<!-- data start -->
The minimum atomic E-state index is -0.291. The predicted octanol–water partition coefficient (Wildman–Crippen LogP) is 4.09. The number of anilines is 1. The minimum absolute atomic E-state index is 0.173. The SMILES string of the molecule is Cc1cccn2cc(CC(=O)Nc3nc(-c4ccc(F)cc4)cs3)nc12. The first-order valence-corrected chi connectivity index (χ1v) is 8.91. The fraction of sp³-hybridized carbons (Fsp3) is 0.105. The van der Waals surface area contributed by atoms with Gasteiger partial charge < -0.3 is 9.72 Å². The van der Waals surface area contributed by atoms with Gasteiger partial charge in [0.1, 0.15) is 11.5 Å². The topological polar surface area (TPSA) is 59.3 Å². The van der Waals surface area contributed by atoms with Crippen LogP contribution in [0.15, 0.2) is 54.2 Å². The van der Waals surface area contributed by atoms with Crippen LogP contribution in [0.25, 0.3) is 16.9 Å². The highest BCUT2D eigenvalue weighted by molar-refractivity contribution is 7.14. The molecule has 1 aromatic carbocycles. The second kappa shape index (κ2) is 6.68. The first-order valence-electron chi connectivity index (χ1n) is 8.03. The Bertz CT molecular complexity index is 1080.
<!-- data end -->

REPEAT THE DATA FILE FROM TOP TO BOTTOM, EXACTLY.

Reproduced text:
The minimum atomic E-state index is -0.291. The predicted octanol–water partition coefficient (Wildman–Crippen LogP) is 4.09. The number of anilines is 1. The minimum absolute atomic E-state index is 0.173. The SMILES string of the molecule is Cc1cccn2cc(CC(=O)Nc3nc(-c4ccc(F)cc4)cs3)nc12. The first-order valence-corrected chi connectivity index (χ1v) is 8.91. The fraction of sp³-hybridized carbons (Fsp3) is 0.105. The van der Waals surface area contributed by atoms with Gasteiger partial charge < -0.3 is 9.72 Å². The van der Waals surface area contributed by atoms with Gasteiger partial charge in [0.1, 0.15) is 11.5 Å². The topological polar surface area (TPSA) is 59.3 Å². The van der Waals surface area contributed by atoms with Crippen LogP contribution in [0.15, 0.2) is 54.2 Å². The van der Waals surface area contributed by atoms with Crippen LogP contribution in [0.25, 0.3) is 16.9 Å². The highest BCUT2D eigenvalue weighted by molar-refractivity contribution is 7.14. The molecule has 1 aromatic carbocycles. The second kappa shape index (κ2) is 6.68. The first-order valence-electron chi connectivity index (χ1n) is 8.03. The Bertz CT molecular complexity index is 1080.